We are very late in coming to the climate fight, Bellona tells heavy-hitting New York debate

Annicken Vargel/Bellona

Publish date: April 29, 2010

Written by: Annicken Vargel

Translated by: Charles Digges

NEW YORK – As part of his week-long swing through Washington and New York, Bellona President Frederic Hauge spoke at a debate packed with heavy hitters hosted by the Pen World Voices Festival of International Literature in New York on the topic of fighting climate change.

Hauge took the floor with an unalterable fact: Two thirds of the world’s population needs more energy.

“And we are absolutely going to have to explore negative value chains, for we are very, very late in the fight against global warming, Hauge said.

Big time panel

Hauge sat in the panel along with NASA scientist James Hansen, Author  Jostein Gaarder, Professor Bjorn Lomborg, Author and New York Times environmental reporter Andrew Revkin, Cynthia Rosenzweig of New York City Panel on Climate Change and Bill McKibben, who is the author of several books on climate change.

Discussion grew particularly heated between Hauge and Lomborg, who were meeting each other in a debate format for the first time.

Hauge argued, among other things, that solutions to the climate crisis are already available and only need to be adopted, while Lomborg countered that investment must first be put toward research. In addition, Lomborg said that people need a more neutral, and according to him, more truthful climate information as opposed to what he called apocalyptic scare tactics.

When McKibben took the floor, he said, that, “People have not been skeptical about global warming because of the apocalyptic representations, but because the coal industry uses billions of dollars to do just that to people.”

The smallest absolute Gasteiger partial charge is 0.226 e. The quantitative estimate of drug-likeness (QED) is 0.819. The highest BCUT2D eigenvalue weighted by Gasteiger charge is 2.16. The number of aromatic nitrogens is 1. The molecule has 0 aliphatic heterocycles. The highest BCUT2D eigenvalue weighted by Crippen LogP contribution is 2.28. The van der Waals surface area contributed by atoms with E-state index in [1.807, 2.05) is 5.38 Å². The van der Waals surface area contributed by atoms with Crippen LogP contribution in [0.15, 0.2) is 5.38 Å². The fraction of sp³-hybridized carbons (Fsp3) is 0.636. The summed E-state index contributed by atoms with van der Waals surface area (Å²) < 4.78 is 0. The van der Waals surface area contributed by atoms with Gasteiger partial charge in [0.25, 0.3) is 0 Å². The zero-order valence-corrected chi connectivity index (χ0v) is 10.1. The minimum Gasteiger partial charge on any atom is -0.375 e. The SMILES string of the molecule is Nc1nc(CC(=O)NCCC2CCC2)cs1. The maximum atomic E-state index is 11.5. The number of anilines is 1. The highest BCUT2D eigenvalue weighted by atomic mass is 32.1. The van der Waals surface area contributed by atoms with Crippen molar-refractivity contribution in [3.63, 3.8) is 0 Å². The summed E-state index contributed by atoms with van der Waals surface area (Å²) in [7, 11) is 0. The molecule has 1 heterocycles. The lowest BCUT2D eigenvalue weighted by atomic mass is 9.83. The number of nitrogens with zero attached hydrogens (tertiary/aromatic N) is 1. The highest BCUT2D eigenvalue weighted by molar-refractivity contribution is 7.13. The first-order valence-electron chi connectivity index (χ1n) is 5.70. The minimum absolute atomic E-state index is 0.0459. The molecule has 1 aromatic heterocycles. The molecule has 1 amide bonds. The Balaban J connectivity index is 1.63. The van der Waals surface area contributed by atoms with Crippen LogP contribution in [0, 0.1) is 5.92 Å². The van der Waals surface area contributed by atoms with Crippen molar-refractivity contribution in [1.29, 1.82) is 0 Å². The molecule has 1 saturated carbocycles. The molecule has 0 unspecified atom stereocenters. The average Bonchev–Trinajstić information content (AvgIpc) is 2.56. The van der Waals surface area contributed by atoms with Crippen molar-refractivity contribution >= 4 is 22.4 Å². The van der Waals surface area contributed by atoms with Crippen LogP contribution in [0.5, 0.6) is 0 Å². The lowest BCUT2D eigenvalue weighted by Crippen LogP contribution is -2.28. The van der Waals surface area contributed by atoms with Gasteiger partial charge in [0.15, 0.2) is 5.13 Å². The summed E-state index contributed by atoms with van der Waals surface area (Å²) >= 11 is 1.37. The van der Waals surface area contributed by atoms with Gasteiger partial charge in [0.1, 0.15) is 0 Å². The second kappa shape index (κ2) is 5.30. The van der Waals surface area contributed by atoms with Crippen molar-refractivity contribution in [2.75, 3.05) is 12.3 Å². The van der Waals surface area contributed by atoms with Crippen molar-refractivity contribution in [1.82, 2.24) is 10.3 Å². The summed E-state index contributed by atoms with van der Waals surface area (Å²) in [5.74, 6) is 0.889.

Responsibility for the next generation

Jostein Gaarder took the evening’s moral philosophical approach, and said that people must not only look after their fellows with whom they share the planet, but also look after those to come in future generations.

“You should do the next generation of what you wish they would do for you,” Gaarder said.  “Our own time is the most important thing for us, but we cannot live as though it is also important for those who come after us,” he said.

The world-renowned magazine, the New York Review of Books and the organisation Freedom of Expression co-organized the debate, which was one of five major meetings at the festival.

The festival was started by former PEN President Salman Rushdie, and has since 2005 established itself as one of the leading international literature festivals, with a large number of Nobel Prize laureates and other famous writers on the roster.

A recording from the debate will be posted onPen Club’s website on Friday.